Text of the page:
The act of writing was rarely about what you wanted to say to others. Naturally, some idiot sitting on a comfortable chair writing some corporate one-liner may feel the urge to get off their seat, armed with a platitude on articulation and clear thought on a placard with space for two-hundred and eighty characters. I reckon they should sit down and do what they do best—but it’s not writing.
Writing was a dialogue. It began in your own head, as you struggled to make sense of experience, of which there was no dearth if you kept your senses open, especially your eyes. It began with the voice echoing in your head as you sat in a bar with the people you grew up with, a drink too many sometimes to make it stop for once. If you’ve heard the voice, though, you know that never worked.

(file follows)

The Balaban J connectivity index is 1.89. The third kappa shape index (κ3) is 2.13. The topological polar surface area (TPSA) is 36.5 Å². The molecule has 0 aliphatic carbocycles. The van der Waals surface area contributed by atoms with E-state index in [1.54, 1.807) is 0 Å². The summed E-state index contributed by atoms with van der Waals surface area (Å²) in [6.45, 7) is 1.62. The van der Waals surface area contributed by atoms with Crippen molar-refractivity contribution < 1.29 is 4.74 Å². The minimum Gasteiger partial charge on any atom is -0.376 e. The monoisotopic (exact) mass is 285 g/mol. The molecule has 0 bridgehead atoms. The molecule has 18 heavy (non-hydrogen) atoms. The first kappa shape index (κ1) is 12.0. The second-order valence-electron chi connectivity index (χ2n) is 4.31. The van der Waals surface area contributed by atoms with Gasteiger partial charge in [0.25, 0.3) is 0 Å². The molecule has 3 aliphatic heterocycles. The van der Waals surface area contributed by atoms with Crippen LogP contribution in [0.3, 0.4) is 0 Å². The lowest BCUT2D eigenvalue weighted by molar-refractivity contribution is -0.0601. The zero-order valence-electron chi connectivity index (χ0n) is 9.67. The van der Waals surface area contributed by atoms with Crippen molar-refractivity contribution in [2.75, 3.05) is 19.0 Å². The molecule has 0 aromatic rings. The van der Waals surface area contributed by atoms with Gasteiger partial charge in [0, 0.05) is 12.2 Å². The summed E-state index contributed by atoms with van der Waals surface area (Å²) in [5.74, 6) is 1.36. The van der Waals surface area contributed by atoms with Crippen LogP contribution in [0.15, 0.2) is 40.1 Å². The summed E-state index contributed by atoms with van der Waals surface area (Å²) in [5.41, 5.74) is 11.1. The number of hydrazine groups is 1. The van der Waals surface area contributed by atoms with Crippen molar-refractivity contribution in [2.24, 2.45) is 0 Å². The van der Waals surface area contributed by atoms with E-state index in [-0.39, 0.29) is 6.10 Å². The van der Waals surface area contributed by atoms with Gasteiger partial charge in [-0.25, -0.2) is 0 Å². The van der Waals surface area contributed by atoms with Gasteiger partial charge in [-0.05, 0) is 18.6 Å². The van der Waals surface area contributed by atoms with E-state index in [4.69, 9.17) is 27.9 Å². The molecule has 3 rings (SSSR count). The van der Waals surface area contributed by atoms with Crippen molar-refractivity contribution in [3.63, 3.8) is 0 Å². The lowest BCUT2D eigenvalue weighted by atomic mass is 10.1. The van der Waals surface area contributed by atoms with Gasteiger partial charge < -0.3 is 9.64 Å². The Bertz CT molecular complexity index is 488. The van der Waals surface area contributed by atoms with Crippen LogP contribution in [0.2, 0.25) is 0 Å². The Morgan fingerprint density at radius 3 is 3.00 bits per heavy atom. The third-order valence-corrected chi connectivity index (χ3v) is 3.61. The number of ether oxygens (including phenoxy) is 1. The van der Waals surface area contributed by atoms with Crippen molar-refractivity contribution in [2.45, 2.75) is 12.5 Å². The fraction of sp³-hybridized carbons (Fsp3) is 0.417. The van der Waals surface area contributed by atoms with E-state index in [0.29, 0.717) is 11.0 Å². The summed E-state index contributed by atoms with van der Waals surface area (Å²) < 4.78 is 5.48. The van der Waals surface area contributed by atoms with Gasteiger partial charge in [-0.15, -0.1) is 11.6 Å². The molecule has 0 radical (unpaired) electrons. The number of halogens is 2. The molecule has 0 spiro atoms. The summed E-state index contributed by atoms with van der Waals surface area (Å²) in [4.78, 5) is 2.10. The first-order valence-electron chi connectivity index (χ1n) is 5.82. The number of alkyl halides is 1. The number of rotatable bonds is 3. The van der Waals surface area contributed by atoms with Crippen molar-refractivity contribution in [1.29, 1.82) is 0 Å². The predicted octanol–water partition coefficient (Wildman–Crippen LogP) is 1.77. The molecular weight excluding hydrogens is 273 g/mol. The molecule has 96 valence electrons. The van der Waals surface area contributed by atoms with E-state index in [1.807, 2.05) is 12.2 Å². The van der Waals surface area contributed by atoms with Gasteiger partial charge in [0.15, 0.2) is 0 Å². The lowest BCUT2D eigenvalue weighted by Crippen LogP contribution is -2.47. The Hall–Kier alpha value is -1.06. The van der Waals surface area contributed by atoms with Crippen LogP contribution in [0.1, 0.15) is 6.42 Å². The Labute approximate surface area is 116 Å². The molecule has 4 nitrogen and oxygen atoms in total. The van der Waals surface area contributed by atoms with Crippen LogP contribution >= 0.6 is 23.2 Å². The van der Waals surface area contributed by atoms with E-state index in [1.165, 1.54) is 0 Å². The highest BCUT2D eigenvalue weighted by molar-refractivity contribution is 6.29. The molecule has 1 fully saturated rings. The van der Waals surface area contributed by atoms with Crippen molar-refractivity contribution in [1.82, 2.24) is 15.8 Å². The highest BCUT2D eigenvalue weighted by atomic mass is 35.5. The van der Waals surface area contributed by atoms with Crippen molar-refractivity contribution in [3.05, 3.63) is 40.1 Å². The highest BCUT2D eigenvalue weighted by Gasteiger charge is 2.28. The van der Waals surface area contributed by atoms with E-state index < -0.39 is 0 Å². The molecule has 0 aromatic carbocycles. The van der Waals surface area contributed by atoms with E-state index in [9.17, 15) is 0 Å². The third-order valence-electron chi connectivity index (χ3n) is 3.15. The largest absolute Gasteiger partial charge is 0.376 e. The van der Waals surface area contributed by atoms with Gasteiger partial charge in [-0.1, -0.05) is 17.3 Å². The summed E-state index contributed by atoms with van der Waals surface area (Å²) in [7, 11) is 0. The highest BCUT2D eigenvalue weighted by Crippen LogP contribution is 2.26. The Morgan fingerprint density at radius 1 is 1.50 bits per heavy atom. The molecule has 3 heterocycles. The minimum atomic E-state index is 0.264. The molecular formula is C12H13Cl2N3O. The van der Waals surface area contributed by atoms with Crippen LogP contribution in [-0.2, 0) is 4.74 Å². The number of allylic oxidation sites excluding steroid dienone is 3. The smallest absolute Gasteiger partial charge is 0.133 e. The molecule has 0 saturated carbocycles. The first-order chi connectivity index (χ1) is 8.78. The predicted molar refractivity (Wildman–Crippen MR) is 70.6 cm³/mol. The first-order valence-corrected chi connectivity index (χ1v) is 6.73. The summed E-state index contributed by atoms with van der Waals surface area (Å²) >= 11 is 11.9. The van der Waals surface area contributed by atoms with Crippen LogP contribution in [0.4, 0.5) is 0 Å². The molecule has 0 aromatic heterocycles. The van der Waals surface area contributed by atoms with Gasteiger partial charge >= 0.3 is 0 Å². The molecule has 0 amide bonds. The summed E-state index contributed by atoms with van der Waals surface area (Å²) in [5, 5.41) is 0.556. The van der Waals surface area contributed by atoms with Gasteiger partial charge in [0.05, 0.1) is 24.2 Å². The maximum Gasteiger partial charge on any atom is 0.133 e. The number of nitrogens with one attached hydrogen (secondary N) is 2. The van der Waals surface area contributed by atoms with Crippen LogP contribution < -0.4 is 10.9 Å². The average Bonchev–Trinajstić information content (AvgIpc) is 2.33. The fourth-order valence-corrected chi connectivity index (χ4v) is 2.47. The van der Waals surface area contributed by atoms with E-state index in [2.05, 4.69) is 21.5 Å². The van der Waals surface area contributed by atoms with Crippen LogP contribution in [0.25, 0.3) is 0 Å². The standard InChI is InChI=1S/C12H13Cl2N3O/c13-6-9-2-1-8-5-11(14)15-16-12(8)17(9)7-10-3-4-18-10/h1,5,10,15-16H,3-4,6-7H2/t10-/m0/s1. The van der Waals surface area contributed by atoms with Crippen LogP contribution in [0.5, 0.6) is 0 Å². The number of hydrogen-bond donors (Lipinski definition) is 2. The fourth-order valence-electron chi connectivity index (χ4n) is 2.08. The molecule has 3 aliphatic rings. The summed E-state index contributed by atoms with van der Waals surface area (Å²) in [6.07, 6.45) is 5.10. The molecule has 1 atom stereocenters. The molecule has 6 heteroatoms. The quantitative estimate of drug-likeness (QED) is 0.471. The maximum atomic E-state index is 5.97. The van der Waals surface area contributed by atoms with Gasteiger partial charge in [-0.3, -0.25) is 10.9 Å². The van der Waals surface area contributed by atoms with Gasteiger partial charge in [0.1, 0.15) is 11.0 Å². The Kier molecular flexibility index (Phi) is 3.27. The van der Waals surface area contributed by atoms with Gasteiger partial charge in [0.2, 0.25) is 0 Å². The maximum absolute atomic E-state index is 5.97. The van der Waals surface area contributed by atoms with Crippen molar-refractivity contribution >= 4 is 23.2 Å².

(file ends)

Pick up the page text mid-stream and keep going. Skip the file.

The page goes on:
It then became a conversation between you and a blank page; whether the page was on paper or glass was irrelevant. Anyone who thought it mattered might fare better in sales than writing. Not that I would know how one fares better in either; I tend to fail at both. Rarely, in a feat of genius, the conversation happened in a minute. Sometimes, it took days. Often, it took years.
The conversation never ended. Writing was imitation. You went to the greats if you failed. You often failed. You sat in the sun, a dark room, a bus or a train, and wherever you could read what was written before. More often than not, without you asking, the greats lent a hand. All your words sounded like theirs until they started becoming yours one day. The page guided you from that point on.
Then, you wrote until the voice stopped. It never stopped.